READ: Romans 5
BACKGROUND: Paul lays out clearly here that sin entered the world through Adam and condemned us all, but salvation entered the world through Jesus and is available to us all as his free gift if we will only choose to believe.
1-11 – What’s really cool here, is that Paul helps us understand that justification (being counted right before God) isn’t just a stale theological term or just a think we believe. It is a constant source of blessing in the life of the believer who has been saved by Christ’s great sacrifice and – through that – counted right before God.
6 – Christ died for us before we were righteous when we didn’t deserve it.
10 – Christ’s death and resurrection are the grounds for our hope of salvation.
11 – We “have received” the reconciliation. Already! We don’t have to live the same way once we know Christ. We are set free to be transformed by him and live changed and reconciled lives.
13 – Paul is saying that even though people who don’t know God’s law aren’t charged with specific violations (since they didn’t know what was wrong) sin is still sin and it’s a violation of God’s holiness.
17 – Adam brought sin. Jesus brought salvation. In one we cannot escape our guilt. In the other we can find salvation if only we’ll accept it.
THINK: The first ever mix-CD that I made Jenny was full of sappy love songs. I was young and dumb and I barely knew what love even meant, but I wanted to express my undying affection for her putting together a mix of the most powerful love songs I knew. (Side note: I’m not as young anymore, but I am still dumb and the more I learn about love the more convinced I become that I have a lot left to learn.) Anyways, one of the songs – and not just any song, but one of the main, most important tracks on the whole CD – was Everything I Do by Bryan Adams. (Side note #2: Turns out the official music video is hilarious because it’s for the terrible Kevin Costner version of Robin Hood.) Among the passionate lyrics of this song: “Take my life, I would give it up, I would sacrifice…Don’t tell me it’s not worth dying for…Yeah I would die for you.”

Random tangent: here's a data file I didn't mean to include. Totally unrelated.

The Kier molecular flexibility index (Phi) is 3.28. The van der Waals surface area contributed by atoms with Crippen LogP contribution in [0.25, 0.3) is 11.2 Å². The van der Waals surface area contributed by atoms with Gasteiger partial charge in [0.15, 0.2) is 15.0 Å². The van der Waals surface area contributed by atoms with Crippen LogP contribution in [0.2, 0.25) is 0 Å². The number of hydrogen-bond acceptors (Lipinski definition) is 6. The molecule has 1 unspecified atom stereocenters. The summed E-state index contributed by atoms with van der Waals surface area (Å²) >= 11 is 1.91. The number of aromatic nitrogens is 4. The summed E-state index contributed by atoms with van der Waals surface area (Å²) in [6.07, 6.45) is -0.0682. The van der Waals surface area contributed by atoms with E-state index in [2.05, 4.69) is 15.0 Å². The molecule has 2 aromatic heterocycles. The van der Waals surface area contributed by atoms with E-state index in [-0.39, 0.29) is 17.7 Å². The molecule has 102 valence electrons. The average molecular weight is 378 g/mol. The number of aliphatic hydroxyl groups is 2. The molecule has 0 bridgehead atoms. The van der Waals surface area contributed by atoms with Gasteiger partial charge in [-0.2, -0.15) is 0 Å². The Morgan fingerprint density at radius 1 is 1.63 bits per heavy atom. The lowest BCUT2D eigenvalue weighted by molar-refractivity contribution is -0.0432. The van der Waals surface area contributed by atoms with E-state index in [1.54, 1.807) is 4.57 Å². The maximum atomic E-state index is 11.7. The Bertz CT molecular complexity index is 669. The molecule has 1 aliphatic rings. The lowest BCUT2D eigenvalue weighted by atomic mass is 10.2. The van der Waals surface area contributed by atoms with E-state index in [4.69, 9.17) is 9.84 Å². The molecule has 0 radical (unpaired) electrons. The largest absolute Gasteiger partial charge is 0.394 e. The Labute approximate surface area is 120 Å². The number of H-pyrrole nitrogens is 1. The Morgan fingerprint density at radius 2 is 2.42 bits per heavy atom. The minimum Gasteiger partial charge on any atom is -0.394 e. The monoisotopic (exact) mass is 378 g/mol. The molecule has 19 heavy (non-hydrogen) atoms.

“I would die for you” is a fairly easy thing to say, but I can imagine that it would be significantly harder to actually live it out. Think about it for a second. How many people could you honestly say you wouldn’t hesitate to give your life for? I mean, the only people who show up on that list for any of us are loved ones and family members that we’re super close to. And even then, would we unequivocally die for them? What if they did something wrong and they earned the death sentence? Would we still willingly take their spot? Maybe. But I think it becomes incredibly clear, if we really stop and think, that giving up our lives for someone else is an act that can only be motivated by a massive amount of love. Huge, deep, incredible love.
Paul talks about this in Romans 5. He says that only in the rarest of cases would someone give up his or her life for even the best of people. And certainly that none of us would think about dying in place of a vile criminal who earned a death sentence or dying in the place of someone who has been cruel and abusive towards us. And yet, that is exactly what Jesus did. We were the vile criminals – many times over – who earned a death sentence. And we rejected him and turned to evil things that made his heart break. There was nothing – is nothing – inherent in us that makes us worthy of his sacrifice. But while we were still sinners, Christ died for us! It was an act of love. Huge, deep, incredible love.
PRAY: Take a few moments now to stop and think for a bit about that love – about how amazing God’s love is for you that he would die for you even though you didn’t deserve it. Rest in God’s outrageous love, and praise him for it.